Guest
The only player I think we’ve really made a mistake on is Paige, and, of course, I understand why that happened. Putting together the WAR figures above, I was struck by the fact that when we look at the tail end of Paige’s career – his MLB shot – which didn’t begin till he’d turned 42, he still generates WAR/IP at a higher rate than any pitcher on our list of holdovers. I think there’s no doubt that Paige was one of the greatest pitchers in baseball history, and his MLB numbers are confirmation of the testimony of MLB contemporaries… Read more »
MJ
Guest

Fred Clarke, Reggie Smith, Hal Newhouser

billh
Guest

Winfield, Paige, Mattingly

Jeff B
Guest

Paige, Sutton, Winfield

Dr. Doom
Guest
Sorry I’ve been absent a couple of days. Here’s a vote tally heading into this final day of voting: 9 – Dave Winfield 7 – Ted Simmons 6 – Don Drysdale, Satchel Paige 5 – Ted Lyons, Minnie Minoso, Rafael Palmeiro, Willie Randolph 4 – Jim Edmonds, Reggie Smith 3 – Ken Boyer, Stan Coveleski, Dwight Evans Just a couple of reminders: 1. THREE players go in. 2. Traditionally, in the event of a tie, there is no runoff – all players are restored. However, in this round, there will be THREE AND ONLY THREE players elected, even if it… Read more »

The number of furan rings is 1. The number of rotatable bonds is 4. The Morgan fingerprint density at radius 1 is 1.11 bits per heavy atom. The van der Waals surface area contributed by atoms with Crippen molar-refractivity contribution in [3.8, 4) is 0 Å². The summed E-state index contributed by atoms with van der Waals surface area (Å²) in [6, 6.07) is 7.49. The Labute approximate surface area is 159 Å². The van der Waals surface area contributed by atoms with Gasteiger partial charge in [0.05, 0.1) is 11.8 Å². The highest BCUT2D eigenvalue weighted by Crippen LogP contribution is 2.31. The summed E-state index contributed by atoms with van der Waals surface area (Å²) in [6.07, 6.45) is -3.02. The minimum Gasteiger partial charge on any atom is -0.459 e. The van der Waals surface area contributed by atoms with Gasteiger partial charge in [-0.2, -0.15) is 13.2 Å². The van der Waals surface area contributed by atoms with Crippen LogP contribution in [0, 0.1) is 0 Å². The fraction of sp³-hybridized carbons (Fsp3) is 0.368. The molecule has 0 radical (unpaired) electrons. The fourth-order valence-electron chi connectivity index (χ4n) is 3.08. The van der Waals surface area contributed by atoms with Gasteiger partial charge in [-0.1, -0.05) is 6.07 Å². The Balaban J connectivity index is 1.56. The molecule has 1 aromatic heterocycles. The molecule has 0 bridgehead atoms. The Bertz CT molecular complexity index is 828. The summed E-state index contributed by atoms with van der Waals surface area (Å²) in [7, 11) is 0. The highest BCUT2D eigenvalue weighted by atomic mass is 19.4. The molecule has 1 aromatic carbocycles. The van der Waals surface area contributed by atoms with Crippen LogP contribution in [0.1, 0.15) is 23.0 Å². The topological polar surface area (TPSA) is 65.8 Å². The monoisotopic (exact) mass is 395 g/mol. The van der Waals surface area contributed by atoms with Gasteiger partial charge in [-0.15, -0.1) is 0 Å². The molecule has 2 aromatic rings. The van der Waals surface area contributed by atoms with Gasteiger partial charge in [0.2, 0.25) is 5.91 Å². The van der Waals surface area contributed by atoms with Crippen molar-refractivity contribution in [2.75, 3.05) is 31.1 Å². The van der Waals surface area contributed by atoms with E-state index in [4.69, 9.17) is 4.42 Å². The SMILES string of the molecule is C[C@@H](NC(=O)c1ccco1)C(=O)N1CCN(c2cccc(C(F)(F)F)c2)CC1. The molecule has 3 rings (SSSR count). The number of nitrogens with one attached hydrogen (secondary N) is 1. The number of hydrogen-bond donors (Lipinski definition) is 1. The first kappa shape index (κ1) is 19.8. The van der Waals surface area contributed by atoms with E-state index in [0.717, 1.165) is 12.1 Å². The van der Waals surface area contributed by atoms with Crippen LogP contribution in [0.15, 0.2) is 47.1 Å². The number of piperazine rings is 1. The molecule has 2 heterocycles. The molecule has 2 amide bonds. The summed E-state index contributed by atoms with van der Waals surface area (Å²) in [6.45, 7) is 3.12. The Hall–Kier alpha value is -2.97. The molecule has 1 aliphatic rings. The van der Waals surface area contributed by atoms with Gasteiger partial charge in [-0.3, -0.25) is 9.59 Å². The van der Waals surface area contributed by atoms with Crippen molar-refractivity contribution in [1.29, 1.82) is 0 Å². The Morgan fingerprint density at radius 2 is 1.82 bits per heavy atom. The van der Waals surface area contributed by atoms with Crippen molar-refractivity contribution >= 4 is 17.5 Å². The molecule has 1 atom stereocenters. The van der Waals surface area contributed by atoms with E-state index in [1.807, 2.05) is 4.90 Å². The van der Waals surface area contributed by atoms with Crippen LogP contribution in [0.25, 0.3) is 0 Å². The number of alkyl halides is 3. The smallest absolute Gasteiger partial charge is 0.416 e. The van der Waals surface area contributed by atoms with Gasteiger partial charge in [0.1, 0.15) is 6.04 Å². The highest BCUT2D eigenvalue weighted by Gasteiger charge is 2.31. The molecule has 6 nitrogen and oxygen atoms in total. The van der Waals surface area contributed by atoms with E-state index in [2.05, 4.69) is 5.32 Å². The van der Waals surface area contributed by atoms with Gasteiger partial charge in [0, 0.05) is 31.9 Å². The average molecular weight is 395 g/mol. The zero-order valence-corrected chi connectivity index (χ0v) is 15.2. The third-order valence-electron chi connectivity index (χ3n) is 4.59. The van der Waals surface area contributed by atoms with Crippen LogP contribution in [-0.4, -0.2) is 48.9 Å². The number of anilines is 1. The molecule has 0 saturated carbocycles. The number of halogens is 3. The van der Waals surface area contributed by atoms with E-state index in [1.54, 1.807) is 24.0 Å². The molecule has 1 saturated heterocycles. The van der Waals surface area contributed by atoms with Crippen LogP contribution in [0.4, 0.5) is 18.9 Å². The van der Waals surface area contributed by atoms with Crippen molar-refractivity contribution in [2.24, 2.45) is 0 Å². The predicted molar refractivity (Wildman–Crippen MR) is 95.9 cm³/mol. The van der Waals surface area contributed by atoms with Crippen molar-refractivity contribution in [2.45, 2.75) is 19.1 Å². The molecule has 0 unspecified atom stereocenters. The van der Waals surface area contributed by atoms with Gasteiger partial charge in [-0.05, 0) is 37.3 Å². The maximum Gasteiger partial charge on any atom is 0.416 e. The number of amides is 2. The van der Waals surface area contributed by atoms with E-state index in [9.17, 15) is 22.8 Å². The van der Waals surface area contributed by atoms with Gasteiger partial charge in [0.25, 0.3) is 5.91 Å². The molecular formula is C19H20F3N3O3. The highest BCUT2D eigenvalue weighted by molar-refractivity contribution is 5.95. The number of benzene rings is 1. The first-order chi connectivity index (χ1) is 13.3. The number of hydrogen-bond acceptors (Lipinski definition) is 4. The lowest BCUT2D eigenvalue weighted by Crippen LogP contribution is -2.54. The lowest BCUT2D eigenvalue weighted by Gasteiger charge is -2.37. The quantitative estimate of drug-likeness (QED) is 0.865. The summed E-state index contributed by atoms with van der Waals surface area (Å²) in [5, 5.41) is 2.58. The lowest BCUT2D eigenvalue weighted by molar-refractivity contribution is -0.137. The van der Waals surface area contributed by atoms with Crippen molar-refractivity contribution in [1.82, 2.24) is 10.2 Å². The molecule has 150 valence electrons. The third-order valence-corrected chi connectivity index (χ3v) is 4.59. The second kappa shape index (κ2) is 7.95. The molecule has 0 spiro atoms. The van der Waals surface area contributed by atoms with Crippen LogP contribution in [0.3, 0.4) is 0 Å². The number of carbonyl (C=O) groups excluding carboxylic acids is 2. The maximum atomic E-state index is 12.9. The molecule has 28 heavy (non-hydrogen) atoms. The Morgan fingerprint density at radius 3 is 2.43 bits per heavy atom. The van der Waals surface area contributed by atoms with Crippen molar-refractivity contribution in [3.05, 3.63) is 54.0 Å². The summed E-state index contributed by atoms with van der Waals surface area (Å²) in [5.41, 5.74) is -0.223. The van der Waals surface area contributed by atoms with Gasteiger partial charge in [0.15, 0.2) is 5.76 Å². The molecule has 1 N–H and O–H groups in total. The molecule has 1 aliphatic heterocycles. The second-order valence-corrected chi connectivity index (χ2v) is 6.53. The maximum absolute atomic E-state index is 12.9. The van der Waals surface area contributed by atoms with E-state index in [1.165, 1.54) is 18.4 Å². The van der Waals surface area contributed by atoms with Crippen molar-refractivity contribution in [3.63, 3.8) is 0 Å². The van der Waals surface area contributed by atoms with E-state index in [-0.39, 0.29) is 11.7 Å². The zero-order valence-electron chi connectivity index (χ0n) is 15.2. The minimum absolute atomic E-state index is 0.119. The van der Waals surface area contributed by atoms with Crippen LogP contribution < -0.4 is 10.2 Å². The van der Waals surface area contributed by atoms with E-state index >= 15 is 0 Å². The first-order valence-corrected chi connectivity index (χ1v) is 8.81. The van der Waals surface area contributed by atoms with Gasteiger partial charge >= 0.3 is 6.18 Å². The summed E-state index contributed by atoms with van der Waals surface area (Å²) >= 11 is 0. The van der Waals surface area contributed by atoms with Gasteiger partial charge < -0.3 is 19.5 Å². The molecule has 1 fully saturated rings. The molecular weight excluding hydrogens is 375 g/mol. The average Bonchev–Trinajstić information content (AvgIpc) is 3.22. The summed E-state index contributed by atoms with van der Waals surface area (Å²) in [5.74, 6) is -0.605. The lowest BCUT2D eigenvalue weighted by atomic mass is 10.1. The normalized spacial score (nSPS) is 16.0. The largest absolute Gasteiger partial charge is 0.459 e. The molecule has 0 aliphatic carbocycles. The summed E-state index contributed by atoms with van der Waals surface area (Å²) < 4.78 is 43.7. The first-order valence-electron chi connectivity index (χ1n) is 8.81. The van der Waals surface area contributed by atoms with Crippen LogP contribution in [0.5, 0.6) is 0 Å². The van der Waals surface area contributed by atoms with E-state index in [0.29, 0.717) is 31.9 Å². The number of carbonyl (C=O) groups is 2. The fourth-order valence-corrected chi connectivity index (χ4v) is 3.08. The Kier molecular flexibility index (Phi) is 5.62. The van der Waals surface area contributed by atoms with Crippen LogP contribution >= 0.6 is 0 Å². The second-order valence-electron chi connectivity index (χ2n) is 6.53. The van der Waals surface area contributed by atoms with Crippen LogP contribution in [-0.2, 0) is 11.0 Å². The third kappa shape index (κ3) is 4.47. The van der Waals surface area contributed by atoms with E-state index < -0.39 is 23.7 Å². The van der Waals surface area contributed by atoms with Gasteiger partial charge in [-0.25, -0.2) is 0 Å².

Richard Chester
Guest

Billy Williams, Mattingly, Lyons

Mike L
Guest

I don’t love redemption rounds, but if we are giving everyone one last look, Winfield, Simmons, Drysdale

Lyons fascinates me. Career K-9 2.4 How did he do it?

Hartvig
Guest